Once all players have taken all their actions, the round moves into the Production phase.  There are a number of steps to this round. First, turn order for the next round is determined based on the current standings on the turn order initiative track from the dice board.  The leftmost player goes first in the next round and so on to the right.  Then, the Engineering track is resolved, and the leftmost two players receive Engineering cubes from the supply.  There are penalties then levied for any player whose marker is on the rightmost two spaces on each track.

Next, transmitters are scored.  The points and/or engineering cubes produced each turn are shown on the active tiles.  Spinning gyrodynes are scored next.  Each gyrodyne has a base value of 1/2/3 VP printed on the spinning side.  In addition, each gyrodyne’s VP production is modified by a notation found next to the round marker on the patent pyramid.  Finally, any green patents score each round at this time as printed on their space.

Three new transmitter tiles are set out (any non purchased ones are discarded), and the round marker is moved up a notch.  The dice are rolled to start the next round – unless you’re at the end of Round 8.

At the end of the game, there is a fair amount of final scoring.  There are 3 goal tiles (which were chosen at random at the start of the game).  Each of these has a primary goal, found closest to the top of the tile.  If you achieve this, you get the first VP allowance.  Underneath this are secondary and tertiary bonuses, and these are paid off with Technology cubes.  You can only trade in Technology cubes for VPs if you have achieved the primary goal.  All three of the goals are evaluated and players take VPs and cash in leftover Technology cubes as best they can.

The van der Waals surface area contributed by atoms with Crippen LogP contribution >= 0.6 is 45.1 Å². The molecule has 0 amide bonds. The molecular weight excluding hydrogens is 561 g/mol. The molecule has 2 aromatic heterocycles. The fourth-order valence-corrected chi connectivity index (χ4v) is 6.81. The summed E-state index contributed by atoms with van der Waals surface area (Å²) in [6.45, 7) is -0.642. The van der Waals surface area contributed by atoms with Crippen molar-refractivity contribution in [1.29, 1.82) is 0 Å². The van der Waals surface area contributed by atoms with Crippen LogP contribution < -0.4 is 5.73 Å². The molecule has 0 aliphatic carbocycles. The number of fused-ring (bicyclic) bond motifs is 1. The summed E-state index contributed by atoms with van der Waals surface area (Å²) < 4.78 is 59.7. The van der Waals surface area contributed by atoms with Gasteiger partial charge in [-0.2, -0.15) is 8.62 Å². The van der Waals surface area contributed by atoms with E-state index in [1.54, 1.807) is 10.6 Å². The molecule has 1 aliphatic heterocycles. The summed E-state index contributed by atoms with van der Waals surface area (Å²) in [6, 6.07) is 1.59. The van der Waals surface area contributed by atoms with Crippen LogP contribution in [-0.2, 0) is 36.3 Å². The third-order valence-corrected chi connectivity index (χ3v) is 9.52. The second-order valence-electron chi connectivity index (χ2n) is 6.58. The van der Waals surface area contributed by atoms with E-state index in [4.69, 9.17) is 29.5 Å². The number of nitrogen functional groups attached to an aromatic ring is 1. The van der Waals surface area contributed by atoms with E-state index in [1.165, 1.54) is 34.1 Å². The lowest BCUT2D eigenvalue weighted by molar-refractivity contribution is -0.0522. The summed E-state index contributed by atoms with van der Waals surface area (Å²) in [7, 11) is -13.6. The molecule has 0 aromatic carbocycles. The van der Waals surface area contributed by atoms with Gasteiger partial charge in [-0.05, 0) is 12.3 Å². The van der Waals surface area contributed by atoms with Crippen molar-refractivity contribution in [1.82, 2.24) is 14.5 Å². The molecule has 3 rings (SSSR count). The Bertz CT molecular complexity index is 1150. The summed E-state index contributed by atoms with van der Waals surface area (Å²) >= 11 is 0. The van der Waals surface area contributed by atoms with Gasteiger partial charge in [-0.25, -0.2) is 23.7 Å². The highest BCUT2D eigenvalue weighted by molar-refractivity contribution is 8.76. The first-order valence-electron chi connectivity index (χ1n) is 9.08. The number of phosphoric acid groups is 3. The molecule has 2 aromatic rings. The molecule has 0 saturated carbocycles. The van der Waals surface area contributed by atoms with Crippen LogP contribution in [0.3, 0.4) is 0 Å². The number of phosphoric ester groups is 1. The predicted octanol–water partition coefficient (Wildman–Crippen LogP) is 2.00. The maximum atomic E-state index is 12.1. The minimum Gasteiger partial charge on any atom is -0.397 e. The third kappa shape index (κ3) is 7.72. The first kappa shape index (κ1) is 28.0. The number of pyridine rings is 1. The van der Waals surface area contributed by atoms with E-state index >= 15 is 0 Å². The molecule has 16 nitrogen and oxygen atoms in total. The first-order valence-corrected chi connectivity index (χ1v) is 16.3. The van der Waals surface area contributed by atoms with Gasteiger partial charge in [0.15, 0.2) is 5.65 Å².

Next, score all uncompleted pulsars for 1VP as well as all non-spinning gyrodynes for 1VP.  Each pair of engineering cubes left over (not used on the goal tiles) gains you 1VP.  The final standing on the initiative track is also scored with 7/4/2 pts going for 1st/2nd/3rd place after the eighth round.

Finally, you score for the number of colonies you’ve been able to leave on the board.  The scoring chart is found on the back of the player reference cart.  2 colonies score 2VP, 8 colonies scores 20VP and 13 colonies scores 50VP.  Each additional station past 13 gives an extra 3VP.

The player with the most points wins the game. Ties go to the player closer to first on the initiative track.

My thoughts on the game

So, after my initial research on the game, I was a bit worried about the complexity of the game – however, the structure of the game really ends up simplifying things a LOT.  Though you have a plethora of possible choices on the patent board, on your HQ board and not on the board (flying your ship); in the end, the numbers of the dice that you have really end up eliminating a lot of the possibilities.

Furthermore, you only get two actions per regular turn. This means that you get 16 regular actions in a game – and with a limit of 1 bonus die per turn, no more than 24 actions total.  With this very small number of actions, it seems like you really need to focus on your strategy, and that, in turn, also limits the actions that you might consider taking each turn.  But… I’ll admit that none of this was evident until my first game started.

I normally like games with well prescribed small numbers of actions, and Pulsar 2849 scratches some of that itch.  However, as the number isn’t truly fixed, it doesn’t have quite the same tightness as Princes of Florence.  But, there is still a lot of anxiety caused by trying to make the most of your actions, and I find that I have enjoyed exploring that decision space thus far.

In my games, I have seen a number of different strategies win.  From first glance, rampant exploration seems like a good deal with 50VP going to a player who is able to get to 13 different systems and colonize them.  Some of the planetary systems may only have 2 planets though, and you could find yourself shut out of a number of them if you aren’t fighting for this.   I have also seen players do very well with a gyrodyne based VP engine.  Especially if you are able to get them out early, the recurrent scoring of gyrodynes (in addition to the fact that most rounds they also give you bonus points) can help you score well.  This player will likely end up doing pretty well with the exploration payout too because you’ll end up flying through a bunch of systems to get to the pulsars.